Cookies on fushi.co.uk
Fermenting: the new food trend.
Health & Wellbeing writer
It’s time to get cultured. The new trend of adding fermented, or cultured, food to your diet comes with a whole host of health benefits including weight loss, elevated energy, and improved immune function.
Fermentation is not just a method of preserving food that has been used for generations; it is also a way of boosting our overall health. Fermented foods are pungent, pro-biotic powerhouses, and its well worth incorporating them into our diets.
There has been a lot of discussion in the health industry about the crucial importance of looking after our gut, a previously over-looked element of our body composition. A range of research has demonstrated how the right balance of good and bad bacteria in your gut can form the foundation for physical, mental and emotional wellbeing. Fermented foods are one step towards ‘healing’ the gut, where an estimated 80% of our immune system is actually located.
What is fermentation?
Fermentation is the process that takes place when bacteria and enzymes convert carbohydrates into alcohol or organic acids. The lactic acids feed on the sugar, and create beneficial enzymes, b-vitamins, omega fatty acids, and various strains of probiotics. This changes the flavour and the texture of the food, and also means it can be preserved for much longer. This process has been used in different forms around the world since ancient times. Sauerkraut, kimchi, tempeh, kefir, and lassi are all examples of widely consumed fermented foods.
Why it’s good for digestion
One of the most important elements of eating fermented foods is their capacity to optimize the gut flora. This helps to break down and eliminate heavy metals and toxins from the body. It also has several other functions, including the regulation of fat absorption, improving mood and mental health, and healing the skin. There is a very strong link between gut and brain health, meaning that the right balance of bacteria can potentially have a powerful impact on depression and anxiety.
It’s not just about Kimchi
It’s easy to ferment vegetables at home, or there are some great high quality products in health food stores. The best products to look out for are ones that aren’t too commercially processed, as this detracts from their live, natural state and benefits. Some foods which are branded as fermented or cultured are actually pasteurized, or loaded with salts and vinegars.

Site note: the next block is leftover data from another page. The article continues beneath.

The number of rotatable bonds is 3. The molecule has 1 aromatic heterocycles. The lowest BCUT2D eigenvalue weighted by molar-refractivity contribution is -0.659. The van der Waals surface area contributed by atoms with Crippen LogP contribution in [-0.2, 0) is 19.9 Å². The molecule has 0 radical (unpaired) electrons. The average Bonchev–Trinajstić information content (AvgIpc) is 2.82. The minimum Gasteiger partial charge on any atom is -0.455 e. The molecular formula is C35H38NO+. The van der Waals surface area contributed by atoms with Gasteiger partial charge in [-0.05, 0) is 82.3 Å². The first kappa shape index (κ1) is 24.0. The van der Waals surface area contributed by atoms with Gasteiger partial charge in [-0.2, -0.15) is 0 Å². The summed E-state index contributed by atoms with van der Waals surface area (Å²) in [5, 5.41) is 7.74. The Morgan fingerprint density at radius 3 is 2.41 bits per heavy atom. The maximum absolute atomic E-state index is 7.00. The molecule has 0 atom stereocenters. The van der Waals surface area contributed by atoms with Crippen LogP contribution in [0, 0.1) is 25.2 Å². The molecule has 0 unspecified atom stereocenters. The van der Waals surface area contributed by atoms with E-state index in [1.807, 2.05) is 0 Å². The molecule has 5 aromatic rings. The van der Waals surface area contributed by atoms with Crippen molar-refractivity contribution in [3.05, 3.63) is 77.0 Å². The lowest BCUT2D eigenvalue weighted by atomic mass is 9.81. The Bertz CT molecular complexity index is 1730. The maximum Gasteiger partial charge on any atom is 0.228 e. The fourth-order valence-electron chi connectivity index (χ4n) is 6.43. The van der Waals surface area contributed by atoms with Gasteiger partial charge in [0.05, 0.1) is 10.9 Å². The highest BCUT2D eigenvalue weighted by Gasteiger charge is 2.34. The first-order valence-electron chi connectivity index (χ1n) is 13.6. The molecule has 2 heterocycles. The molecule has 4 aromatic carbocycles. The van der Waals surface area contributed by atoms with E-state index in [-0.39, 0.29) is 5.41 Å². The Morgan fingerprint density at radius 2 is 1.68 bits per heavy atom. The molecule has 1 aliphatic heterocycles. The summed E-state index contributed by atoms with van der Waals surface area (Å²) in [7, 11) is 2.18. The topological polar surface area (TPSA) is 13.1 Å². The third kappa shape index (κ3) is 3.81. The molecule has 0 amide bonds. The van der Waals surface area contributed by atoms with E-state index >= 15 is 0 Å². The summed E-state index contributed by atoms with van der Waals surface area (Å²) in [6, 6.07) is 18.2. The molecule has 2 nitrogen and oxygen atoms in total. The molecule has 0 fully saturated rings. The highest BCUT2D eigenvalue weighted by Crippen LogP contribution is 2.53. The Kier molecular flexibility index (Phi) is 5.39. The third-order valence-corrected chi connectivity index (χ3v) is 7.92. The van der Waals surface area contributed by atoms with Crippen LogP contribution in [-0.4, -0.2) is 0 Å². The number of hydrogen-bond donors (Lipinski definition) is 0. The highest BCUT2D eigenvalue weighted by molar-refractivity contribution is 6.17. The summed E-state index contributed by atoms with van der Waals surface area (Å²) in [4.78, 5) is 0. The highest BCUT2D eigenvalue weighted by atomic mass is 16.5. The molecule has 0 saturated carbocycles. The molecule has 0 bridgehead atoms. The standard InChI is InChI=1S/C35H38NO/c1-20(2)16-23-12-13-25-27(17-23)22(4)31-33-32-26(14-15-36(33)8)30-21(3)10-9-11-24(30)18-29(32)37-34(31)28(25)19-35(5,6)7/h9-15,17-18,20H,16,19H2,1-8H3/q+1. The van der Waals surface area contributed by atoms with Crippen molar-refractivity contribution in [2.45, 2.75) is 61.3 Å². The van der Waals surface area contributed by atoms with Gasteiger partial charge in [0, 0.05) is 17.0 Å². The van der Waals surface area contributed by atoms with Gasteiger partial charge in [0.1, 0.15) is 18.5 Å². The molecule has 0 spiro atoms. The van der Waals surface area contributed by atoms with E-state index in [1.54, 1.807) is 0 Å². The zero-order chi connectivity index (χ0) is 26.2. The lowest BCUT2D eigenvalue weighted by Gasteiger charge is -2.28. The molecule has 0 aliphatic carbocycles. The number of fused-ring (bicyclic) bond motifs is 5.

Fermentation isn’t limited to kimchi and sauerkraut, and many people are discovering the benefits of drinking their probiotics! Kombucha, for example, is a fizzy, fermented tea with a variety of microorganisms. Fermented foods can also be incorporated into desserts and breakfasts. For example, coconut yoghurt is a delicious, creamy and dairy-free way to add plenty of enzymes and probiotics into your diet.
No matter how committed to our health we are, and how ardently we follow emerging health trends, sometimes our bank balance just can’t keep up. That’s why fermented foods are such an approachable and manageable health trend! The trend is based around simple, minimal, and cheap ingredients, making it budget friendly whether made at home or bought in stores. What’s more, adding these foods and drinks to our diets can also cut down on the number of supplements we may have previously wanted or needed, further helping your budget. Because they stay so well preserved, a jar of fermented vegetables, salsa, or condiments can last you months and still retain its nutritional profile.
With such an array of health benefits, it’s time to bring on the bacteria! Here are four tips to help you jump on the fermentation bandwagon, and enjoy the ride:
- • If you’re purchasing fermented products from a store, keep an eye on the ingredients list. Avoid products that are packed with salt or sugar, as this will undo the good provided by the healthy bacteria and probiotics.